Anaphylaxis due to food allergy - Twitter summary from #CSACI15 meeting

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Tryptase greater than 1.2 times baseline level plus 2 suggestive of anaphylaxis. Baseline tryptase x 1.2 plus 2 - if the level drawn during an acute episode is higher than that-highly likely to be anaphylaxis. Comparing reaction tryptase to baseline tryptase useful in diagnosing anaphylaxis. Tryptase lasts up to 6 hours.

Anaphylaxis remains a clinical diagnosis. Tryptase supportive but retrospective.

No practical lab test available to measure platelet activating factor (PAF) but this is elevated in anaphylaxis.

Study by Dr. Simmons in US: prevalence of anaphylaxis in general population is at least 1.6% and probably higher. Prevalence of anaphylaxis in gen pop 1.6% and likely higher, fortunately rarely results in death.


In the management of anaphylaxis, the ABC's have an extra "A" for adrenaline - and it comes first! Epinephrine is the only appropriate treatment for ANAPHYLAXIS (but of course, not all allergic reactions are anaphylaxis...)

Dr Moshe Ben-Shoshan from McGill presented on the Cross Canada Anaphylaxis Registry (C-CARE).

The older the patient, the less likely to use epinephrine. Dr Ben-Shoshan: In Montreal hospitals severe anaphylactic reactions were treated with Epi 100% of the time in kids, 50% in adults. Dr Ben-Shoshan: There was a direct link between increasing age in adults & decreasing likelihood of treatment with Epi for anaphylaxis.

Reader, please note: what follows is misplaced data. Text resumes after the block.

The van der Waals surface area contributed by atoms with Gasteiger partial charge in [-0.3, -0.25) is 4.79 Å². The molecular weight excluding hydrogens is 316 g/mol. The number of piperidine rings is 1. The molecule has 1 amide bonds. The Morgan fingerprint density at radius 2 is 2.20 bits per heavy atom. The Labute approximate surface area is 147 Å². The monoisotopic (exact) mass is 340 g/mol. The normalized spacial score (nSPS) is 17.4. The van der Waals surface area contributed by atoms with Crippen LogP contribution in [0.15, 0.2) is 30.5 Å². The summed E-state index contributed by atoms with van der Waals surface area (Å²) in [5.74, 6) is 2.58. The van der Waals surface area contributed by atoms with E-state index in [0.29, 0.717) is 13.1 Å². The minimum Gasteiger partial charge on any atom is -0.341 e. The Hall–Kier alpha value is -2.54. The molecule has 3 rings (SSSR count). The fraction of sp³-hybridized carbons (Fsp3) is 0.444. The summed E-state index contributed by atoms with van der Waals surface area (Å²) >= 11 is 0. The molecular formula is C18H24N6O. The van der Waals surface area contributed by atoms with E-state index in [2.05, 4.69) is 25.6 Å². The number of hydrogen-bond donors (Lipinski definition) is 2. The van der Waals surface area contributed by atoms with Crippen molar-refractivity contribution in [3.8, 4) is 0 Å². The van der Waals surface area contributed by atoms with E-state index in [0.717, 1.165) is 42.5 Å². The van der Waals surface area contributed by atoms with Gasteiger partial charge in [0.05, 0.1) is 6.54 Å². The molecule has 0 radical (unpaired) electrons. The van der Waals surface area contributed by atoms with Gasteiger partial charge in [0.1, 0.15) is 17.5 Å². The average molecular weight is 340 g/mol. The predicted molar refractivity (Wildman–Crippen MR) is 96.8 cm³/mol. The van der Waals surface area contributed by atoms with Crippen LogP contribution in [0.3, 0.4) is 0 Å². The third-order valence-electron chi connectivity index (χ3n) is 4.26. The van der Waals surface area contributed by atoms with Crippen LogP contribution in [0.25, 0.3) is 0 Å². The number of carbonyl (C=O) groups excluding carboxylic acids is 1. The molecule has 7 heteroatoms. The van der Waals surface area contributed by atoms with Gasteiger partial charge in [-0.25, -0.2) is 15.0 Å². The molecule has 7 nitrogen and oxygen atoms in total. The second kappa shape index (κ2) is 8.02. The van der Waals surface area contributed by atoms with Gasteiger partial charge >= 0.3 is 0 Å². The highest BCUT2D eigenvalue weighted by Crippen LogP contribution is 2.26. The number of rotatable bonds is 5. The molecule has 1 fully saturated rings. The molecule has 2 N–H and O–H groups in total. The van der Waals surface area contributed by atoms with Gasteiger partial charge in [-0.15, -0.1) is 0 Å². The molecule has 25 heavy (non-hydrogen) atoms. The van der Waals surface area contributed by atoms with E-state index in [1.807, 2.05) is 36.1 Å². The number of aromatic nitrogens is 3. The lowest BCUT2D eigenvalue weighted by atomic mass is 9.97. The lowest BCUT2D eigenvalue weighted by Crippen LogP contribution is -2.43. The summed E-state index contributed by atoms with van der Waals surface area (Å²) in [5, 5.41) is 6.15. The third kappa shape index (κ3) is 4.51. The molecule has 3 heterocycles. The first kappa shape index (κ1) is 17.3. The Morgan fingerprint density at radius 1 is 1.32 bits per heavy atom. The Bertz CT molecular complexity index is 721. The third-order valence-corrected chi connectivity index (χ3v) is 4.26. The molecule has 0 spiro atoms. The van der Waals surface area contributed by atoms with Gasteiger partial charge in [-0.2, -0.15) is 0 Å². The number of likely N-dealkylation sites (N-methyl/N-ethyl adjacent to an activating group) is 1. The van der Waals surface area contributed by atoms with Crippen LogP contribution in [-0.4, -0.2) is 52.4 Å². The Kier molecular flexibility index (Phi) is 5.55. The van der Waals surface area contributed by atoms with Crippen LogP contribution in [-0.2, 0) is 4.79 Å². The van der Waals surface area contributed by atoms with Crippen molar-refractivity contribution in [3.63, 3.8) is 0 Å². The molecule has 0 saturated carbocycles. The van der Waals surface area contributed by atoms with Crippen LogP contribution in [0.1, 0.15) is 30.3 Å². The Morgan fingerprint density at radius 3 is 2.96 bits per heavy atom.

Higher use of epinephrine for severe anaphylaxis in children compared to adults - 100% vs 50% in C-CARE study.

Dr Ben-Shoshan: Parents may hear the statement "If you use Epi, you have to go to ER" and think..."Well, I better not give Epi then.."

Food allergy is the main trigger for anaphylaxis

Food allergy is the main trigger for anaphylaxis in Montreal Children's Hospital ER.

Dr Ben Shoshan: food is about 80% of anaphylaxis in kids in Montreal. Food allergy is the main trigger for anaphylaxis in Montreal Children's Hospital ER.

Dr Ben-Shoshan: Montreal Children's hospital study showed that 0.3% of ER visits were from anaphylaxis. Higher than other countries. The rate of anaphylaxis in Canada is higher than in other countries.

In Montreal adults, similar rates of anaphylaxis in ER, most commonly to shellfish (peanuts, tree nuts, eggs, milk in children).

Rate of anaphylaxis as a presenting problem to the ED is about 0.3% at both BC children's hospital and Montreal children's hospital.

Shellfish most common food in adult anaphylaxis, peanuts in kids.

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